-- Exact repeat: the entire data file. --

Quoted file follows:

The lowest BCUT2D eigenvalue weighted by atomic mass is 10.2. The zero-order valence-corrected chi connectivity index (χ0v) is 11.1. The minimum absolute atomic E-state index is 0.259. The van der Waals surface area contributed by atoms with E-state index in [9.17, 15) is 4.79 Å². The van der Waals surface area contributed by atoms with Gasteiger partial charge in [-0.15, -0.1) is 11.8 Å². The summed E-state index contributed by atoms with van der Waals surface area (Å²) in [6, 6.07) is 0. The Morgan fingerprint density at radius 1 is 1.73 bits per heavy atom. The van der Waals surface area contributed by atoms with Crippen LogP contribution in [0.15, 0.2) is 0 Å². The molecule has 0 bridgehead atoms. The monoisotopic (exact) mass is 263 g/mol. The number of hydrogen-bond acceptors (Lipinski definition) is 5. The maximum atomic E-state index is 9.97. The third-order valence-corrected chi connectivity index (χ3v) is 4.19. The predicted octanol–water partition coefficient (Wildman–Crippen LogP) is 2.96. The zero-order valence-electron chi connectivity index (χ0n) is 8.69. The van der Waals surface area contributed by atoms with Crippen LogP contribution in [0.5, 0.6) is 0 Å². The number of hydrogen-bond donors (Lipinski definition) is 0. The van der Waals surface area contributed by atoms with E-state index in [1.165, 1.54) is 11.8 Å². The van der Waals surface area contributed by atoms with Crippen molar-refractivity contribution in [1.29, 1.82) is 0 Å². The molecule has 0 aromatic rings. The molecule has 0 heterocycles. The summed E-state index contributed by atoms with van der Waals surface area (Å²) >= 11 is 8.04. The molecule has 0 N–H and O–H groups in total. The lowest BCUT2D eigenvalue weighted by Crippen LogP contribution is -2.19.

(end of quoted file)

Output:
The lowest BCUT2D eigenvalue weighted by atomic mass is 10.2. The zero-order valence-corrected chi connectivity index (χ0v) is 11.1. The minimum absolute atomic E-state index is 0.259. The van der Waals surface area contributed by atoms with E-state index in [9.17, 15) is 4.79 Å². The van der Waals surface area contributed by atoms with Gasteiger partial charge in [-0.15, -0.1) is 11.8 Å². The summed E-state index contributed by atoms with van der Waals surface area (Å²) in [6, 6.07) is 0. The Morgan fingerprint density at radius 1 is 1.73 bits per heavy atom. The van der Waals surface area contributed by atoms with Crippen LogP contribution in [0.15, 0.2) is 0 Å². The molecule has 0 bridgehead atoms. The monoisotopic (exact) mass is 263 g/mol. The number of hydrogen-bond acceptors (Lipinski definition) is 5. The maximum atomic E-state index is 9.97. The third-order valence-corrected chi connectivity index (χ3v) is 4.19. The predicted octanol–water partition coefficient (Wildman–Crippen LogP) is 2.96. The zero-order valence-electron chi connectivity index (χ0n) is 8.69. The van der Waals surface area contributed by atoms with Crippen LogP contribution in [0.5, 0.6) is 0 Å². The number of hydrogen-bond donors (Lipinski definition) is 0. The van der Waals surface area contributed by atoms with E-state index in [1.165, 1.54) is 11.8 Å². The van der Waals surface area contributed by atoms with Crippen molar-refractivity contribution in [1.29, 1.82) is 0 Å². The molecule has 0 aromatic rings. The molecule has 0 heterocycles. The summed E-state index contributed by atoms with van der Waals surface area (Å²) >= 11 is 8.04. The molecule has 0 N–H and O–H groups in total. The lowest BCUT2D eigenvalue weighted by Crippen LogP contribution is -2.19.